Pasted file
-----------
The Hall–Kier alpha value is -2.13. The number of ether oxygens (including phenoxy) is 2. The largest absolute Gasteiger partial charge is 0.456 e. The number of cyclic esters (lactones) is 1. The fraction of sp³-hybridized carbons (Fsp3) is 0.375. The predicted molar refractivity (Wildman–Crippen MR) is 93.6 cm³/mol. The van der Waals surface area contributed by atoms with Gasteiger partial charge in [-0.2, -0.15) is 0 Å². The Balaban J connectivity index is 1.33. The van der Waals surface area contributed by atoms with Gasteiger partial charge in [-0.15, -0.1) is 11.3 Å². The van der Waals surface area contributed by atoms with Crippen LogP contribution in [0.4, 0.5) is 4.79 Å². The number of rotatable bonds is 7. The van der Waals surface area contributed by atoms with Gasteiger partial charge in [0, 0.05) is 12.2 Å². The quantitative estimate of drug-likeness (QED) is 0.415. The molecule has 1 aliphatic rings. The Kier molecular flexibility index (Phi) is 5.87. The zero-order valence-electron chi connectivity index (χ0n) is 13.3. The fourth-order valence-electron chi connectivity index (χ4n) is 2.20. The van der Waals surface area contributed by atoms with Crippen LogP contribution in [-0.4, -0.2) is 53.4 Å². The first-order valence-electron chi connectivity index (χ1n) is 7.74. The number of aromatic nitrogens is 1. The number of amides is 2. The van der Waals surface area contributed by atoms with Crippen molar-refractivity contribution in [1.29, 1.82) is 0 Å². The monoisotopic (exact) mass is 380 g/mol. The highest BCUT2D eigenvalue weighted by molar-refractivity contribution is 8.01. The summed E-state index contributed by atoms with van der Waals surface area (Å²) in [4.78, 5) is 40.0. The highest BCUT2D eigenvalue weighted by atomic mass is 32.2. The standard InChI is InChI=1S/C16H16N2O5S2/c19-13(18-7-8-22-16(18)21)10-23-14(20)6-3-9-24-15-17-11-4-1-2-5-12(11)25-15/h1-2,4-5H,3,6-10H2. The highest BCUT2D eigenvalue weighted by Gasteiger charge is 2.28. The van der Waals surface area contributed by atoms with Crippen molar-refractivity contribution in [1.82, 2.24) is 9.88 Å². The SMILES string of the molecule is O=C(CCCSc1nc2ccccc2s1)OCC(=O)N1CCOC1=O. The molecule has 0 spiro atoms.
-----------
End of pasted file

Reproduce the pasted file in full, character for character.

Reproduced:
The Hall–Kier alpha value is -2.13. The number of ether oxygens (including phenoxy) is 2. The largest absolute Gasteiger partial charge is 0.456 e. The number of cyclic esters (lactones) is 1. The fraction of sp³-hybridized carbons (Fsp3) is 0.375. The predicted molar refractivity (Wildman–Crippen MR) is 93.6 cm³/mol. The van der Waals surface area contributed by atoms with Gasteiger partial charge in [-0.2, -0.15) is 0 Å². The Balaban J connectivity index is 1.33. The van der Waals surface area contributed by atoms with Gasteiger partial charge in [-0.15, -0.1) is 11.3 Å². The van der Waals surface area contributed by atoms with Crippen LogP contribution in [0.4, 0.5) is 4.79 Å². The number of rotatable bonds is 7. The van der Waals surface area contributed by atoms with Gasteiger partial charge in [0, 0.05) is 12.2 Å². The quantitative estimate of drug-likeness (QED) is 0.415. The molecule has 1 aliphatic rings. The Kier molecular flexibility index (Phi) is 5.87. The zero-order valence-electron chi connectivity index (χ0n) is 13.3. The fourth-order valence-electron chi connectivity index (χ4n) is 2.20. The van der Waals surface area contributed by atoms with Crippen LogP contribution in [-0.4, -0.2) is 53.4 Å². The first-order valence-electron chi connectivity index (χ1n) is 7.74. The number of aromatic nitrogens is 1. The number of amides is 2. The van der Waals surface area contributed by atoms with Crippen molar-refractivity contribution in [1.29, 1.82) is 0 Å². The monoisotopic (exact) mass is 380 g/mol. The highest BCUT2D eigenvalue weighted by molar-refractivity contribution is 8.01. The summed E-state index contributed by atoms with van der Waals surface area (Å²) in [4.78, 5) is 40.0. The highest BCUT2D eigenvalue weighted by atomic mass is 32.2. The standard InChI is InChI=1S/C16H16N2O5S2/c19-13(18-7-8-22-16(18)21)10-23-14(20)6-3-9-24-15-17-11-4-1-2-5-12(11)25-15/h1-2,4-5H,3,6-10H2. The highest BCUT2D eigenvalue weighted by Gasteiger charge is 2.28. The van der Waals surface area contributed by atoms with Crippen molar-refractivity contribution in [1.82, 2.24) is 9.88 Å². The SMILES string of the molecule is O=C(CCCSc1nc2ccccc2s1)OCC(=O)N1CCOC1=O. The molecule has 0 spiro atoms.